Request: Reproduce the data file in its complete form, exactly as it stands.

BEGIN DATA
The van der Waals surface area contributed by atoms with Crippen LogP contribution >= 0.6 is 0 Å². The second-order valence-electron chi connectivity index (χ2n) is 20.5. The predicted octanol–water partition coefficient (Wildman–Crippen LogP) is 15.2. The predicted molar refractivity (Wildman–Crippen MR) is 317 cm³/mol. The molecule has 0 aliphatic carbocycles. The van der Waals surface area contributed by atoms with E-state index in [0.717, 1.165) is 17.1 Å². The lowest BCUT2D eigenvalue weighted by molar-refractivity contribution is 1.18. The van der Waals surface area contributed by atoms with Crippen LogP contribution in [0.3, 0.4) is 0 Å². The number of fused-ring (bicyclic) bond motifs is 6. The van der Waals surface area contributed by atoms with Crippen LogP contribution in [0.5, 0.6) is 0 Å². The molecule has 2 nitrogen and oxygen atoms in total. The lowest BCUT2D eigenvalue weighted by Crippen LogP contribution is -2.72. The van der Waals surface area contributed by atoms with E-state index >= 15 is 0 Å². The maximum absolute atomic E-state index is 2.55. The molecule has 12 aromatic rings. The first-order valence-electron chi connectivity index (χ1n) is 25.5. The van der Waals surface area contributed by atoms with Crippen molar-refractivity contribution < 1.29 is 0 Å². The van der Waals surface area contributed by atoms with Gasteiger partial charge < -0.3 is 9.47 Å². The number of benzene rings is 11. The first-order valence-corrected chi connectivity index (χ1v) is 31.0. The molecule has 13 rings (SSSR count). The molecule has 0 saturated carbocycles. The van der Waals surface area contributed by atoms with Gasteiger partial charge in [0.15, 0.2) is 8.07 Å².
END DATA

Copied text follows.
The van der Waals surface area contributed by atoms with Crippen LogP contribution >= 0.6 is 0 Å². The second-order valence-electron chi connectivity index (χ2n) is 20.5. The predicted octanol–water partition coefficient (Wildman–Crippen LogP) is 15.2. The predicted molar refractivity (Wildman–Crippen MR) is 317 cm³/mol. The molecule has 0 aliphatic carbocycles. The van der Waals surface area contributed by atoms with E-state index in [0.717, 1.165) is 17.1 Å². The lowest BCUT2D eigenvalue weighted by molar-refractivity contribution is 1.18. The van der Waals surface area contributed by atoms with Crippen LogP contribution in [0.3, 0.4) is 0 Å². The number of fused-ring (bicyclic) bond motifs is 6. The van der Waals surface area contributed by atoms with Crippen LogP contribution in [0.5, 0.6) is 0 Å². The molecule has 2 nitrogen and oxygen atoms in total. The lowest BCUT2D eigenvalue weighted by Crippen LogP contribution is -2.72. The van der Waals surface area contributed by atoms with E-state index >= 15 is 0 Å². The maximum absolute atomic E-state index is 2.55. The molecule has 12 aromatic rings. The first-order valence-electron chi connectivity index (χ1n) is 25.5. The van der Waals surface area contributed by atoms with Crippen molar-refractivity contribution < 1.29 is 0 Å². The van der Waals surface area contributed by atoms with Gasteiger partial charge < -0.3 is 9.47 Å². The number of benzene rings is 11. The first-order valence-corrected chi connectivity index (χ1v) is 31.0. The molecule has 13 rings (SSSR count). The molecule has 0 saturated carbocycles. The van der Waals surface area contributed by atoms with Gasteiger partial charge in [0.15, 0.2) is 8.07 Å².